Tina: But it was cool, too, because I'm sure that Tash wouldn't have done that if we hadn't earned it all summer long. She rewarded us because we worked so hard all summer. She's really passionate about her job, too, and that's evident in everything she does. But she's really gotten to know us to and sees that we're going to work hard and still have fun.
And the coaches are part of it, too. Obvoiusly, our coaches can't make us be a team, but when we already are, they're on board, too. I think that's what really makes it work, because if it's two separate groups, coaches on one side, players on the other, not supporting each other or even going against each other, you might have good chemistry over here, and good chemistry over there, but it falls apart in the middle.
Last year, like Jen said, we talked about the freshmen, but we talked about our relationship with our coaches, too. We both had great relationships with our high school coaches, and I've always had a good relationship with every coach I've played for. So we talked about how we're going to randomly go up to their offices when they don't call us up there to talk, just to stop in and say, "Hey," make that more informal, and show them that we're trying to get to know them better .
So in the summer when you have a lot of time that you don't have during the year, we'd just stop by and say, "Hey, Coach Norman if you need a baby sitter, we'd love to babysit," and then she'd have us over at her house and we'd babysit. Just little things like that, and then they could see like "These girls want to know us, why not? Why not tell them about us?"
Jen: They made tons of effort, too. Coach Balcomb always says that her door's always open -- and it really is. She's always in her office. All of them are always up there, welcoming us, They're never like, "I'm busy right now." Never. You never feel like they don't want you there.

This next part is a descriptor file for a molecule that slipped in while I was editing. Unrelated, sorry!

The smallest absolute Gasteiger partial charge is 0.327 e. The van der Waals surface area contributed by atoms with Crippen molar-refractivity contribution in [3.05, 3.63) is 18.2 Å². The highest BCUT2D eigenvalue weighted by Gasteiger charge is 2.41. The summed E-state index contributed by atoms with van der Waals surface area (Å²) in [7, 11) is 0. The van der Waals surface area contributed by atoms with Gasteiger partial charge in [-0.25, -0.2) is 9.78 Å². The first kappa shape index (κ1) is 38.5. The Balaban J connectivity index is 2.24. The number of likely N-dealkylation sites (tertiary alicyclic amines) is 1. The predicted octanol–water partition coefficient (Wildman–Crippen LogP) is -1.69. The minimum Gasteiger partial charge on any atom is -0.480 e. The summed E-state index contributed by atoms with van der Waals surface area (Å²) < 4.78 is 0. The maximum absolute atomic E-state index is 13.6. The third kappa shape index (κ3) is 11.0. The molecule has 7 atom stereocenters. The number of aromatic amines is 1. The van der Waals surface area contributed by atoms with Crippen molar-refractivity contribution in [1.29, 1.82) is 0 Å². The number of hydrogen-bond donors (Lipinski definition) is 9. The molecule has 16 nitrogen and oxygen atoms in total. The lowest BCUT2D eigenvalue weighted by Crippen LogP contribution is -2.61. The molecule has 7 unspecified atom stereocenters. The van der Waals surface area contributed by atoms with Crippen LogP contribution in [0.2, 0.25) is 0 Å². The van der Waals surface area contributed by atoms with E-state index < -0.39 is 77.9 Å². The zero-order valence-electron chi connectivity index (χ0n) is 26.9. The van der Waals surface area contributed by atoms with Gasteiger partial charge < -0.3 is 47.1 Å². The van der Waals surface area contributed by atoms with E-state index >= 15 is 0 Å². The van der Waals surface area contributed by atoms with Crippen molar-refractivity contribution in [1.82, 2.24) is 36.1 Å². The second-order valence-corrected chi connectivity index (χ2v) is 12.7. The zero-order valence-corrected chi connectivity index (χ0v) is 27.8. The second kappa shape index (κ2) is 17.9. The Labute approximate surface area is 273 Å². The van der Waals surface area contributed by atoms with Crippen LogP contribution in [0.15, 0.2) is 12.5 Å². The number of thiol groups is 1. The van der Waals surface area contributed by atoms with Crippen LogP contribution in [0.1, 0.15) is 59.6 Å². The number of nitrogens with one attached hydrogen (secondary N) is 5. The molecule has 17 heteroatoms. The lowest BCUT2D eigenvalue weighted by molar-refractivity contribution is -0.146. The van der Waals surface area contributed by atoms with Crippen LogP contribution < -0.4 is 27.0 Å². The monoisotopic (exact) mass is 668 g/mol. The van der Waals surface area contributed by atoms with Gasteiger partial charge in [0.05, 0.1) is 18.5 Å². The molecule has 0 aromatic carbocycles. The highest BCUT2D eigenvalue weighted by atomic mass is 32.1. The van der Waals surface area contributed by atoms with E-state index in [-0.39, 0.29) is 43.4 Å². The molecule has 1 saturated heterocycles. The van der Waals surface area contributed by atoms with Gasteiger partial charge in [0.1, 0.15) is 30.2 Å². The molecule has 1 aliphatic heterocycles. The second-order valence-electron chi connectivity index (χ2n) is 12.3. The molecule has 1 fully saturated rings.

When Coach Balcomb brings her dogs up there, she'll always text me: "Gizmo and Gabby are here! " Then I'm like, "I'm coming right up!" It's cool to know that your coaches want to be with you as much as you want to be with them. It's really not like the titles "Coach" and "Player". It's like "We're people."
Jen: Before Valentine's Day, Coach Lisa [Cemingnano] and Coach Vicky [Picott] had this idea where we put our names in a hat and all the teammates and managers would pick a name.
Tina: Like Secret Santas and secret admirers.
Jen: You would leave the notes, like, "I admire this about you" and leave them like a little gift. You'd constantly leave them presents like that.
Then we had the idea that we should do something for the coaches. Everybody wrote a letter to each of the coaches to tell them how much we care about them and how much we admire them for what they do, and how thankful we are. We got bags and put the notes and candy in them. Then in the hotel, we'd knock on their door and give them their little bag, and I think they really liked that. It was cool.
Jen: I think all of that just helped build towards our ultimate goal. We won the SEC championship, but none of us are really satisfied with that. We're happy that we won it, but we don't talk about it any more. We may say, "Wow, we won it!" -- but we know what we really want, and we aren't there yet.
Photos courtesy of Tina Wirth.